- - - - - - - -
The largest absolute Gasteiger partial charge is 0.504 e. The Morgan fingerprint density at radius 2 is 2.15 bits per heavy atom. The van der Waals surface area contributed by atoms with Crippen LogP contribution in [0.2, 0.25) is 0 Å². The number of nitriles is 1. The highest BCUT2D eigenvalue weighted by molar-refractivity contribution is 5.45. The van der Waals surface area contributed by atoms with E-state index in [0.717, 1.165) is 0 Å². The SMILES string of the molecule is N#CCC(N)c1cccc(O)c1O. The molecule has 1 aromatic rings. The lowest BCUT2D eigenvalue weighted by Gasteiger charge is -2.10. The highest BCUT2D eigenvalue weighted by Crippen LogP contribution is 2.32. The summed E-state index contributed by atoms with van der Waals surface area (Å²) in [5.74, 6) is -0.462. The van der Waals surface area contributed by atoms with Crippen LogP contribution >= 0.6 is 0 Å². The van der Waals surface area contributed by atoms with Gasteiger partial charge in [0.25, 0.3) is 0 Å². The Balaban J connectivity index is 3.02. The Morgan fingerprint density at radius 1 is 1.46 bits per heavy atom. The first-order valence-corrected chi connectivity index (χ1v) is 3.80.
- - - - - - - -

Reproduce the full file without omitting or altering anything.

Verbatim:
The largest absolute Gasteiger partial charge is 0.504 e. The Morgan fingerprint density at radius 2 is 2.15 bits per heavy atom. The van der Waals surface area contributed by atoms with Crippen LogP contribution in [0.2, 0.25) is 0 Å². The number of nitriles is 1. The highest BCUT2D eigenvalue weighted by molar-refractivity contribution is 5.45. The van der Waals surface area contributed by atoms with E-state index in [0.717, 1.165) is 0 Å². The SMILES string of the molecule is N#CCC(N)c1cccc(O)c1O. The molecule has 1 aromatic rings. The lowest BCUT2D eigenvalue weighted by Gasteiger charge is -2.10. The highest BCUT2D eigenvalue weighted by Crippen LogP contribution is 2.32. The summed E-state index contributed by atoms with van der Waals surface area (Å²) in [5.74, 6) is -0.462. The van der Waals surface area contributed by atoms with Crippen LogP contribution >= 0.6 is 0 Å². The van der Waals surface area contributed by atoms with Gasteiger partial charge in [0.25, 0.3) is 0 Å². The Balaban J connectivity index is 3.02. The Morgan fingerprint density at radius 1 is 1.46 bits per heavy atom. The first-order valence-corrected chi connectivity index (χ1v) is 3.80.